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159 posts

Master Geek


#270512 13-May-2020 09:30
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Not having a drive on the desktop iMac is sometimes an issue. I bought an external drive (HP) but its performance is intermittent - some times burns perfectly, sometimes not. So I want to change it and am asking what members think of attaching (with thunderbolt) an older mac mini that has a super drive. A1176 would be suitable. They cost around the same price as a new super drive, plus I'd have added storage 'for free'. 

 

Also, I aim to stand the desktop on top of the mac mini, but am not sure how that would work with regard to heat dissipating and the mac mini's ability to hold the weight.


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818 posts

Ultimate Geek

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  #2482536 13-May-2020 09:35
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Where are you based? I have a SuperDrive that I haven't used in years. You're welcome to it if you can collect from West Auckland.


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Uber Geek

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  #2482539 13-May-2020 09:38
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Is that how a Mac mini works? Can it be daisy chained off an iMac only to use the optical and storage?  News to me...

 

In general a Superdrive is a rip off.  Write issues usually come down to trying to write too fast for the media to handle without issues.  Have you tried backing off the write speed until you get a successful write, then incrementally speeding up the writes until you find the point at which writes fail?  That'd be my approach, and then just write at the top success speed going forward.  It could be the optical drive you're using, but I've been using a cheap drive for donkeys years with no issues at 2/3 write speed.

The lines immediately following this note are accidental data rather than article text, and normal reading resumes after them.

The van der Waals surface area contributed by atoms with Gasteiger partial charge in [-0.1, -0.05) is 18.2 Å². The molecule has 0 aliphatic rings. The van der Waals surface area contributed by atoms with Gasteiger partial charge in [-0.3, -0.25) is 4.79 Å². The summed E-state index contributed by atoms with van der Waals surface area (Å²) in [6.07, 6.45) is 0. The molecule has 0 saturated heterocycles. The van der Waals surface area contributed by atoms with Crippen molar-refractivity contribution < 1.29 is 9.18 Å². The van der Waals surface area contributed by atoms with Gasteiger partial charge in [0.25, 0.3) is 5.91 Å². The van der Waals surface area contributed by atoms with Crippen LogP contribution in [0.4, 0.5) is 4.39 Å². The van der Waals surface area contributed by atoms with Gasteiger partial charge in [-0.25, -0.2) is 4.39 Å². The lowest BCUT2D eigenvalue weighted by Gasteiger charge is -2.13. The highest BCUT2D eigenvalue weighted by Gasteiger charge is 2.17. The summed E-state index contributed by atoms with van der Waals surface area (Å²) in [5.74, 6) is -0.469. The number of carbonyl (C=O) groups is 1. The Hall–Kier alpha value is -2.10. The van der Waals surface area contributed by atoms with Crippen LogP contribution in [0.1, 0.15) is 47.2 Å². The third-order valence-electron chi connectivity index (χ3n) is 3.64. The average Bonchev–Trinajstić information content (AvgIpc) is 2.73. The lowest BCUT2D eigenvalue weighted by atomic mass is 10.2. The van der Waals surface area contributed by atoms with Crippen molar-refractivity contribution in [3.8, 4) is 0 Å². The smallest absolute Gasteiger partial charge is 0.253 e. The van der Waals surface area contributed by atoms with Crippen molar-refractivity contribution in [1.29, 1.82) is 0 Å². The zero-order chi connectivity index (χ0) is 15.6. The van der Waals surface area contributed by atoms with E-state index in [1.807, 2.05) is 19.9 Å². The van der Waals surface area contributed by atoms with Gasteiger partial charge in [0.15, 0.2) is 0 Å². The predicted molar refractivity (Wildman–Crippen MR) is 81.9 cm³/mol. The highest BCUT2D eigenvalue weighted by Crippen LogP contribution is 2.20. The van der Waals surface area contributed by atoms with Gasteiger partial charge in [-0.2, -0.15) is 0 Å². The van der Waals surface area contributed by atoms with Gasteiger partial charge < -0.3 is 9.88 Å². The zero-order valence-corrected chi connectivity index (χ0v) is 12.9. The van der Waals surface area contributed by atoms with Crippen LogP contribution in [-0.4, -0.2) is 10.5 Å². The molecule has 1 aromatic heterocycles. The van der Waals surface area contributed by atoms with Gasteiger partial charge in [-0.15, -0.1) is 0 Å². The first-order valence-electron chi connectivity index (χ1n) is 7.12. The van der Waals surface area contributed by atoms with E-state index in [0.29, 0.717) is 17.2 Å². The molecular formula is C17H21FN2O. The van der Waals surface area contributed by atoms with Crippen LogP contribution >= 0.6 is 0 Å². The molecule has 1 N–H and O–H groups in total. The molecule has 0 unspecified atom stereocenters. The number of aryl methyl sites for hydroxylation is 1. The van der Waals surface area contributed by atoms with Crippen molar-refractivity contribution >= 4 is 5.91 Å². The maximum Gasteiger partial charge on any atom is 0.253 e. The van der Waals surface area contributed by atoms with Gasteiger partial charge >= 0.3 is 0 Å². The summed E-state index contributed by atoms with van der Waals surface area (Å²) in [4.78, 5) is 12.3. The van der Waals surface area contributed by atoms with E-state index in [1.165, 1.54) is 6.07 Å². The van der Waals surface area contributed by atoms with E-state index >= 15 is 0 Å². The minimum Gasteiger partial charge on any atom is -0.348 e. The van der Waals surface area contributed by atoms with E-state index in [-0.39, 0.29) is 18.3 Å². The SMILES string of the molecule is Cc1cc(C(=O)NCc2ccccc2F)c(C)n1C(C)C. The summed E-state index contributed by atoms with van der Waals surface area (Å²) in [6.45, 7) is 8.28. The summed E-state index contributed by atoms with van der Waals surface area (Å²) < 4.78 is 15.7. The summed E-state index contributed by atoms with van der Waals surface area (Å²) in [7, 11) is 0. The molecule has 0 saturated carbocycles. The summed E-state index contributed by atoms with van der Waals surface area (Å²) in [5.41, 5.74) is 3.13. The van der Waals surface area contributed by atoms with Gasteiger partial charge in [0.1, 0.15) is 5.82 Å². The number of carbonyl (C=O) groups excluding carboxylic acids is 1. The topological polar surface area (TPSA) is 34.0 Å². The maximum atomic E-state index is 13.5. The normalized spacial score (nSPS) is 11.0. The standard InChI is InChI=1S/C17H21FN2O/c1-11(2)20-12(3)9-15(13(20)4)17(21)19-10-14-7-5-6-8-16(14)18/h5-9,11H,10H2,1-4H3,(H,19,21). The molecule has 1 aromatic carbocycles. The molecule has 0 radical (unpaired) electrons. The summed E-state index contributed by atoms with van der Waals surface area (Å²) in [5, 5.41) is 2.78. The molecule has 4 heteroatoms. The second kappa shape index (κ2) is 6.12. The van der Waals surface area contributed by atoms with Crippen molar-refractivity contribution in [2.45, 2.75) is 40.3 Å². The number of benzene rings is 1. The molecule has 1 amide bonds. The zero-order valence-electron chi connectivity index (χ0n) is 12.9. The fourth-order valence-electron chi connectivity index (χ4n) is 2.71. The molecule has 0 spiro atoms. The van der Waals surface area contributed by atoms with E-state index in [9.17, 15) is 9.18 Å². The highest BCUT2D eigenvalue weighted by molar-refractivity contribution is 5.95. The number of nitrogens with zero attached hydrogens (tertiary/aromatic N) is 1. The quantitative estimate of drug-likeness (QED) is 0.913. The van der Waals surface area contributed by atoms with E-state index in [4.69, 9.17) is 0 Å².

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Ultimate Geek

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  #2482540 13-May-2020 09:43
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Its how all Apple products work. Two apple products on the same network. You can use the optical drive from one for the other. My Mac Mini doesn't have an optical drive, before I bought the SuperDrive I used to use the Optical drive in my wife's 2013 MacBook Pro


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Uber Geek

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  #2482607 13-May-2020 11:05
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Yeah that's fine but you made it sound like you'd just plug the mini into your iMac and start using it as storage and an optical drive :) 

 

edit:  I should add - media quality makes a big difference to write successes too.  Back in the day when I was writing DVDs and CDs I could expect about 1 in 10 writes to fail.  


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Ultimate Geek

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  #2482626 13-May-2020 11:34